- The Washington Times - Thursday, January 25, 2001

TAMPA, Fla. Supermodels, Playmates and hot tubs. Oxygen bars, nitrogen fog and coral-reef bars. Flaming volcanoes and earthquakes. There's even a football game.

More than 2 billion people will watch Super Bowl XXXV on Sunday, but the game between the Baltimore Ravens and New York Giants is an afterthought to many of the beautiful people in town for a week of parties that makes Mardi Gras look like a religious retreat.

The National Football League's stars dim around so many famous faces and odd attractions. There is Aerosmith performing alongside the Backstreet Boys, a rolling version of the Playboy mansion and a pirate festival.

More than 50 parties and events in four dizzying days leave few people with the desire to drive the 90 minutes to Disney World. Who needs Minnie Mouse when you have Daisy Fuentes?

"I'm not naive enough to think we're the reason everybody's here," said Giants tight ends coach Mike Pope. "There's so many things going on with the dot-com companies and the entertainment. The game used to be the thing. Now it's just a three-hour part. Whatever happens [in the game] won't make a lot of difference to people after 9 o'clock."

Former NFL commissioner Pete Rozelle began courting corporations to come to the game in the early 1970s. What began as a single soiree turned into a few black-tie affairs and is now an endless string of parties.

The Super Bowl is a mecca for celebrity fun-seekers and, for those with corporate accounts, a chance to practice another American pastime: the write-off. More than half those attending the game deduct the weekend as a business expense.

"It's all part of America, and we're a slice of America," Giants Chairman Bob Tisch said. "Corporations are a part of it."

Plenty of business gets discussed over drinks or on the golf course. Octagon Vice President Jeff Sperbeck's company represents 30 NFL players, including Ravens quarterback Trent Dilfer. The week is a chance to meet clients, coaches and general managers. If they're not discussing contracts, it's a chance to feel each other out before meeting at the negotiating table.

"It's a good opportunity because not too many venues have everyone coming to one place," Mr. Sperbeck said. "You talk to people on the phone all year, but here you can visit them face to face and have dinner."

Ybor City is party central.

This fashionable old section of Tampa offers disco, two-step and even flamenco dancing.

The former "Cigar Capital of the World" will host "Bud Bowl" parties, where rock band Cheap Trick headlines the entertainment and models wearing skintight dresses made of beer cans give new meaning to "walking billboards."

Sports agent Leigh Steinberg has the hottest private party.

Mr. Steinberg, the inspiration for the movie "Jerry Maguire," is throwing an invitation-only affair attended just by those who either hold a seven-figure bank account or have appeared in People magazine.

There's plenty of access to players at the Players Gala, Comedy Bash, Players Masquerade party and the nightly party at club 989 with Ravens defensive tackle Tony Siragusa as co-host. The Ravens don't have a curfew, but the Giants are lights out by 12:30 a.m.

The must-see outdoor party for the masses is Gasparilla. The annual re-enactment of the 19th-century pirate invasion along the waterfront is Treasure Island meets Disney, a combination of parades, street performers and amusements.

Want to get really crazy? Ricky Martin performs "Livin' La Vida Loca" inside an aircraft hangar at the local Air Force base.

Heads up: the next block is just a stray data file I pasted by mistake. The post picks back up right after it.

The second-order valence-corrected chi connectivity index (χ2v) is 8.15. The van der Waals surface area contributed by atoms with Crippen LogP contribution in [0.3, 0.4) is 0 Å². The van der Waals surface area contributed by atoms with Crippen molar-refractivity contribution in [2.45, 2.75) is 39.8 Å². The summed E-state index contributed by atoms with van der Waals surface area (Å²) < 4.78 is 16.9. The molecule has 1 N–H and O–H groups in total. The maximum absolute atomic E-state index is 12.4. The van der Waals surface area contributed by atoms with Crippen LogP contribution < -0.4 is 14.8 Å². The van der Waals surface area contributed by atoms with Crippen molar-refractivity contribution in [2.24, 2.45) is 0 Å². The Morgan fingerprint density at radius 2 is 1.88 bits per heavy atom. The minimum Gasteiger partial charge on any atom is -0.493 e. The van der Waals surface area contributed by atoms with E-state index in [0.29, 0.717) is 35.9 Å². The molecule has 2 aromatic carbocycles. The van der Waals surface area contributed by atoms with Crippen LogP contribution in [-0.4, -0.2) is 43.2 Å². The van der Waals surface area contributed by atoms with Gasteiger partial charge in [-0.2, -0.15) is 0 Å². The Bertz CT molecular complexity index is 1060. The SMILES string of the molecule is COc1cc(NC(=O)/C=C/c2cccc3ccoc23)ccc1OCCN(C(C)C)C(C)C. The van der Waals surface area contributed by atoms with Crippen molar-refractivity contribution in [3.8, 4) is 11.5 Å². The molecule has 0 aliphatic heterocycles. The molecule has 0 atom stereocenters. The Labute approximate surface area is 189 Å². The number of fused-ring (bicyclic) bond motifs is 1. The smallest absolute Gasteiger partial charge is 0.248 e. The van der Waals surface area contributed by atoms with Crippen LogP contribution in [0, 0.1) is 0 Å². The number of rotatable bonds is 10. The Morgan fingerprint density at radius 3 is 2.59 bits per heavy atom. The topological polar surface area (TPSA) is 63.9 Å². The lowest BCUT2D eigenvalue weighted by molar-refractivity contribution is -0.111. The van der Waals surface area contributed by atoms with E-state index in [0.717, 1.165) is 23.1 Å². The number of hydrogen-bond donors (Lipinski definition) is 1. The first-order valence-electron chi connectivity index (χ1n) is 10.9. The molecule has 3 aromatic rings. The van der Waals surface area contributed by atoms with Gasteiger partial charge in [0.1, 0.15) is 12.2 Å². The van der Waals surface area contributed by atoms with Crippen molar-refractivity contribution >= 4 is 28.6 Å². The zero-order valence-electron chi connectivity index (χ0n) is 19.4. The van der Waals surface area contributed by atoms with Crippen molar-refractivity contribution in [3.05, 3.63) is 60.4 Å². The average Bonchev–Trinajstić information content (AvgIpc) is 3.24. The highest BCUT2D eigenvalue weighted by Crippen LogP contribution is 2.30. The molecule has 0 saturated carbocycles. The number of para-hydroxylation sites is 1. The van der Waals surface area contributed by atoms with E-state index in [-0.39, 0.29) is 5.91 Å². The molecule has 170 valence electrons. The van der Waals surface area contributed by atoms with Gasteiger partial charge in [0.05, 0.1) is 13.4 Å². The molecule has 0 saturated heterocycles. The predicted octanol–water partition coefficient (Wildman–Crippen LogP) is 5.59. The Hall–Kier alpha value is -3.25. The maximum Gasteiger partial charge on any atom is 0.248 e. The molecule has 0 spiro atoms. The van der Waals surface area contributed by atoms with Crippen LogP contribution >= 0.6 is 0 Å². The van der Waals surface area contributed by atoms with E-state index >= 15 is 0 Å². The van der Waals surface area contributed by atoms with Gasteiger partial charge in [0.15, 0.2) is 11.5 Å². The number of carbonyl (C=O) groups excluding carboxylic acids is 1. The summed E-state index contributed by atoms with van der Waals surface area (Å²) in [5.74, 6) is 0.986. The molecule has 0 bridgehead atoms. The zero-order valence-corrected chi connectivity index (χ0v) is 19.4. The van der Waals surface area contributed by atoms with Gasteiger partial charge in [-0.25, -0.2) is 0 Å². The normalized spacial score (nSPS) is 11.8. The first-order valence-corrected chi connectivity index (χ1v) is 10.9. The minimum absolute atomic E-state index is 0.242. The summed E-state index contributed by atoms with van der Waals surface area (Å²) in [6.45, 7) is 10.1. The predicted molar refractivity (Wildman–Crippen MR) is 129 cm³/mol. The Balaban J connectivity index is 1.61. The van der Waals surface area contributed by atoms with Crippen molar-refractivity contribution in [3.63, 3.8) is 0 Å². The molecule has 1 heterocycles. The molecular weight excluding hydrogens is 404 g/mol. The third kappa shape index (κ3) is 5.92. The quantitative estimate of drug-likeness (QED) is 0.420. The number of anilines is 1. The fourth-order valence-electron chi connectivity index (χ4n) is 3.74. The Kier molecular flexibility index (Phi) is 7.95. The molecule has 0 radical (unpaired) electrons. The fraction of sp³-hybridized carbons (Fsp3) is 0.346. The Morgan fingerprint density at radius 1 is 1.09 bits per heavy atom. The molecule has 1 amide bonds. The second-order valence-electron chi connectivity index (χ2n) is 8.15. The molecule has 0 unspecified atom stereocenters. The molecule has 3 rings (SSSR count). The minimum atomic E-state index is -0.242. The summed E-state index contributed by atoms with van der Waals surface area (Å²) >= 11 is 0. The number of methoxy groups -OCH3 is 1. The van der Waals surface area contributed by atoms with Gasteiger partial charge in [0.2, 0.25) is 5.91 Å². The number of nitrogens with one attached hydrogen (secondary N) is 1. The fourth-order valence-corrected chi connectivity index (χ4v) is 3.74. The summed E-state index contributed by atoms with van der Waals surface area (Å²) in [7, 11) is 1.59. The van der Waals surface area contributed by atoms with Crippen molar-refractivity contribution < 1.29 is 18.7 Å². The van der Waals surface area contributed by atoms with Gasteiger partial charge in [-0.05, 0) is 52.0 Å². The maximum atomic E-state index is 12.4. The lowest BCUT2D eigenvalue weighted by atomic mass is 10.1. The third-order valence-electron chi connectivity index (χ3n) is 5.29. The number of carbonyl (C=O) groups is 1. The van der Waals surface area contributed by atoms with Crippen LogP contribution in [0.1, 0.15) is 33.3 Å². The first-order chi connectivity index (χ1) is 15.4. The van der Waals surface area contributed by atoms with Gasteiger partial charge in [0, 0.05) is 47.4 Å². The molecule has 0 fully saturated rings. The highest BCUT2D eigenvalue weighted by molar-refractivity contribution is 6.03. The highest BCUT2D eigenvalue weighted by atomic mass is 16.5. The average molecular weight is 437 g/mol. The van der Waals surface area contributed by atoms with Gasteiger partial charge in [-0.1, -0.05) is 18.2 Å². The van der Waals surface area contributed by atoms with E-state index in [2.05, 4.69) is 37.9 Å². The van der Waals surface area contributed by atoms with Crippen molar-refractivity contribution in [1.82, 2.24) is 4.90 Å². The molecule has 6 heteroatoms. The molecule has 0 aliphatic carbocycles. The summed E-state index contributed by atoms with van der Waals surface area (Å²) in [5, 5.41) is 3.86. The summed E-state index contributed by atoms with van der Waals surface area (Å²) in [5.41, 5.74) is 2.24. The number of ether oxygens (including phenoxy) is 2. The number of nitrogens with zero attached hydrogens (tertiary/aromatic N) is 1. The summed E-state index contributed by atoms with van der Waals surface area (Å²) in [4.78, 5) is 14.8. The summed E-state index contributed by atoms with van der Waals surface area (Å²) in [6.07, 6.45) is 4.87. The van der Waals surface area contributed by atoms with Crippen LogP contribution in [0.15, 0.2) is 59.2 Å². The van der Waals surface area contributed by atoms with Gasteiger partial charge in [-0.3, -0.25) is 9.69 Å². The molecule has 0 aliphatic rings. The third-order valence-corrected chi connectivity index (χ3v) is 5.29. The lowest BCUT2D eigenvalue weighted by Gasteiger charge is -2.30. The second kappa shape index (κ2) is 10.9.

Pick a venue, and you'll spot a celebrity. Magic Johnson is partying at the aquarium. Evander Holyfield is hanging out at the new restaurant of former Tampa Bay Buccaneer great Lee Roy Selmon. Denzel Washington and supermodel Niki Taylor are featured at nightspots. Celebrities and players are in heavy demand for charitable events because they bring in the money.

"Corporations are looking for guys to differentiate their hospitality suite," Mr. Sperbeck said. "The more players they can have around helps them. It's a mutual-admiration society. The players want to talk to the CEOs."

Maxim magazine's "Pure Rush" party tomorrow features natural settings much like the ones in the photos of its pages. Models will wear only fig leaves when they're not in the 10-person hot tubs, that is. There are thunder-and-lightning shows, simulated earthquakes, volcanoes and nitrogen fog. Admission is $250.

There are natural settings, and there are settings that are au naturel.

Admission is free at the Lake Como Family Nudist Camp, just 20 miles from the Super Bowl site. On Saturday, the camp will stage a football game of its own between the Bare Buns and the Totally Tans no uniforms or protective gear, please.

Smirnoff's party for its new line of flavored vodkas is "futuristic Middle Eastern." Partygoers enter an Arabian casbah with Cirque du Soleil-like acrobats in black-and-neon bodysuits dancing in midair.

Playboy.com's party is at the Rain Lounge, but even Hugh Hefner isn't coming. They can't all be 10s.

Not every party is about debauchery. Former Washington Redskins coach Joe Gibbs hosts the Super Bowl breakfast for $1,000 a table. The NFL Experience lets anyone kick field goals, catch passes and don pads.

Hungry? There's a 10-foot bowl of "Super Paella" that offers a spicy blend of Spanish rice, sausages and shrimp.

There is something for everyone, even those left out of the game itself.

A "Super Bowl of Parties" on Sunday allows fans without tickets to watch the game amid a covey of video games for $15 about 1 percent of what a decent seat costs at the real event.

After all, you don't have to spend a lot to party, but it usually helps at the Super Bowl.

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